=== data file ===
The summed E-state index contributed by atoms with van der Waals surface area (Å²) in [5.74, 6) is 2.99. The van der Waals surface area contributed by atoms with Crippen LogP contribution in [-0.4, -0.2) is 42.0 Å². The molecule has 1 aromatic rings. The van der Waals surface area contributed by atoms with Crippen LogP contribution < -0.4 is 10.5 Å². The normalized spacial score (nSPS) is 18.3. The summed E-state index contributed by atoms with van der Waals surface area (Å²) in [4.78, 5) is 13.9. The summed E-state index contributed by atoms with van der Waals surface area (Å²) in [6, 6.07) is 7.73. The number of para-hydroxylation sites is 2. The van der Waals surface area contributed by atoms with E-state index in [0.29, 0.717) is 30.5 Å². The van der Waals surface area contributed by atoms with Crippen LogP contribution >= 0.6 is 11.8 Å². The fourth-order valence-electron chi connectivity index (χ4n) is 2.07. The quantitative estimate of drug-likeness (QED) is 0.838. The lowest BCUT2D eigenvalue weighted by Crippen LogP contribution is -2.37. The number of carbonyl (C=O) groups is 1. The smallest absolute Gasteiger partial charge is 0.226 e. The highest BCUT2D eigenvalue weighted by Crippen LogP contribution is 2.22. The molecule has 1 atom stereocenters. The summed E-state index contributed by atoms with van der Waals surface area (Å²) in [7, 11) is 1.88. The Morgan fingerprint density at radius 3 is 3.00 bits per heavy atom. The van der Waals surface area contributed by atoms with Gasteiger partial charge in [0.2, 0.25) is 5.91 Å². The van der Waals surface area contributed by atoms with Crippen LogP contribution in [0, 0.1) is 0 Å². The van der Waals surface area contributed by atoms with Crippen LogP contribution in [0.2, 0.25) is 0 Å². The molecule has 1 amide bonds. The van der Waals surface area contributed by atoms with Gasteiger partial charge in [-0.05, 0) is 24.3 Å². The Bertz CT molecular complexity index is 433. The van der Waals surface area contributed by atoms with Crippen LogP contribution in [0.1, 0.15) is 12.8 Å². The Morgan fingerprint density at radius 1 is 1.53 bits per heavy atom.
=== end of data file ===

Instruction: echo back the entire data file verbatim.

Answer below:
The summed E-state index contributed by atoms with van der Waals surface area (Å²) in [5.74, 6) is 2.99. The van der Waals surface area contributed by atoms with Crippen LogP contribution in [-0.4, -0.2) is 42.0 Å². The molecule has 1 aromatic rings. The van der Waals surface area contributed by atoms with Crippen LogP contribution < -0.4 is 10.5 Å². The normalized spacial score (nSPS) is 18.3. The summed E-state index contributed by atoms with van der Waals surface area (Å²) in [4.78, 5) is 13.9. The summed E-state index contributed by atoms with van der Waals surface area (Å²) in [6, 6.07) is 7.73. The number of para-hydroxylation sites is 2. The van der Waals surface area contributed by atoms with E-state index in [0.29, 0.717) is 30.5 Å². The van der Waals surface area contributed by atoms with Crippen LogP contribution >= 0.6 is 11.8 Å². The fourth-order valence-electron chi connectivity index (χ4n) is 2.07. The quantitative estimate of drug-likeness (QED) is 0.838. The lowest BCUT2D eigenvalue weighted by Crippen LogP contribution is -2.37. The number of carbonyl (C=O) groups is 1. The smallest absolute Gasteiger partial charge is 0.226 e. The highest BCUT2D eigenvalue weighted by Crippen LogP contribution is 2.22. The molecule has 1 atom stereocenters. The summed E-state index contributed by atoms with van der Waals surface area (Å²) in [7, 11) is 1.88. The Morgan fingerprint density at radius 3 is 3.00 bits per heavy atom. The van der Waals surface area contributed by atoms with Gasteiger partial charge in [0.2, 0.25) is 5.91 Å². The van der Waals surface area contributed by atoms with Crippen LogP contribution in [0, 0.1) is 0 Å². The van der Waals surface area contributed by atoms with Crippen LogP contribution in [0.2, 0.25) is 0 Å². The molecule has 1 amide bonds. The van der Waals surface area contributed by atoms with Gasteiger partial charge in [-0.05, 0) is 24.3 Å². The Bertz CT molecular complexity index is 433. The van der Waals surface area contributed by atoms with Crippen LogP contribution in [0.1, 0.15) is 12.8 Å². The Morgan fingerprint density at radius 1 is 1.53 bits per heavy atom.